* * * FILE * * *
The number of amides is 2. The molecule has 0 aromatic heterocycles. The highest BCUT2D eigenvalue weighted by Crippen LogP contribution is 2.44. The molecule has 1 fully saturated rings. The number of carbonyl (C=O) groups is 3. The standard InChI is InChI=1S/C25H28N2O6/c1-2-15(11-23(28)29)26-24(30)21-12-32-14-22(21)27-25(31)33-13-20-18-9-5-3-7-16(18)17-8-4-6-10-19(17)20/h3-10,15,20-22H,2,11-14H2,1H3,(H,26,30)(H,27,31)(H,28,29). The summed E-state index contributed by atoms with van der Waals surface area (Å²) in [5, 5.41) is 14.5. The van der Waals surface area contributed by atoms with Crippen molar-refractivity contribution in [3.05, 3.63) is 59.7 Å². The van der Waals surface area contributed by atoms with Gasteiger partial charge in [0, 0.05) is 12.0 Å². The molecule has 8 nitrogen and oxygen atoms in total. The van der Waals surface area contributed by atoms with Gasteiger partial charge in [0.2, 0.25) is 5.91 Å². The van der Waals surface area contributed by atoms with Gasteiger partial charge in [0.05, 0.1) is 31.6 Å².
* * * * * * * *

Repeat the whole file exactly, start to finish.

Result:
The number of amides is 2. The molecule has 0 aromatic heterocycles. The highest BCUT2D eigenvalue weighted by Crippen LogP contribution is 2.44. The molecule has 1 fully saturated rings. The number of carbonyl (C=O) groups is 3. The standard InChI is InChI=1S/C25H28N2O6/c1-2-15(11-23(28)29)26-24(30)21-12-32-14-22(21)27-25(31)33-13-20-18-9-5-3-7-16(18)17-8-4-6-10-19(17)20/h3-10,15,20-22H,2,11-14H2,1H3,(H,26,30)(H,27,31)(H,28,29). The summed E-state index contributed by atoms with van der Waals surface area (Å²) in [5, 5.41) is 14.5. The van der Waals surface area contributed by atoms with Crippen molar-refractivity contribution in [3.05, 3.63) is 59.7 Å². The van der Waals surface area contributed by atoms with Gasteiger partial charge in [0, 0.05) is 12.0 Å². The molecule has 8 nitrogen and oxygen atoms in total. The van der Waals surface area contributed by atoms with Gasteiger partial charge in [0.2, 0.25) is 5.91 Å². The van der Waals surface area contributed by atoms with Gasteiger partial charge in [0.05, 0.1) is 31.6 Å².